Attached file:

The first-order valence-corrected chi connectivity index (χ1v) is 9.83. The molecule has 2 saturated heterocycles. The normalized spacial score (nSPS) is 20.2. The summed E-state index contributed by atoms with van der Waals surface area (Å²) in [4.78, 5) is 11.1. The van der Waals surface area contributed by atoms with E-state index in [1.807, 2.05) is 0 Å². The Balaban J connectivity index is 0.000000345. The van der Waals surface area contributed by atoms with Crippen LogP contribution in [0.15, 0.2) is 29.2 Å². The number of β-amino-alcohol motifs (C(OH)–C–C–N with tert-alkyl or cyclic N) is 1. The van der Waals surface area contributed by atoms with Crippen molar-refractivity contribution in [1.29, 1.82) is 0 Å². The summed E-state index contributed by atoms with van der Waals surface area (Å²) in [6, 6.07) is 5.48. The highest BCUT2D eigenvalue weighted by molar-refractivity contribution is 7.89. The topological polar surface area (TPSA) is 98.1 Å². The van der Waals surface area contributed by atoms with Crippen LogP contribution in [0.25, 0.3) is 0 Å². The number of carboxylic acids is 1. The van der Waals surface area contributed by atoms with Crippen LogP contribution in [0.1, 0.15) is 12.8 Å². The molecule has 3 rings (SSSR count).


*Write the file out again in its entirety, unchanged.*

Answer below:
The first-order valence-corrected chi connectivity index (χ1v) is 9.83. The molecule has 2 saturated heterocycles. The normalized spacial score (nSPS) is 20.2. The summed E-state index contributed by atoms with van der Waals surface area (Å²) in [4.78, 5) is 11.1. The van der Waals surface area contributed by atoms with E-state index in [1.807, 2.05) is 0 Å². The Balaban J connectivity index is 0.000000345. The van der Waals surface area contributed by atoms with Crippen LogP contribution in [0.15, 0.2) is 29.2 Å². The number of β-amino-alcohol motifs (C(OH)–C–C–N with tert-alkyl or cyclic N) is 1. The van der Waals surface area contributed by atoms with Crippen molar-refractivity contribution in [1.29, 1.82) is 0 Å². The summed E-state index contributed by atoms with van der Waals surface area (Å²) in [6, 6.07) is 5.48. The highest BCUT2D eigenvalue weighted by molar-refractivity contribution is 7.89. The topological polar surface area (TPSA) is 98.1 Å². The van der Waals surface area contributed by atoms with Crippen LogP contribution in [0.25, 0.3) is 0 Å². The number of carboxylic acids is 1. The van der Waals surface area contributed by atoms with Crippen LogP contribution in [0.1, 0.15) is 12.8 Å². The molecule has 3 rings (SSSR count).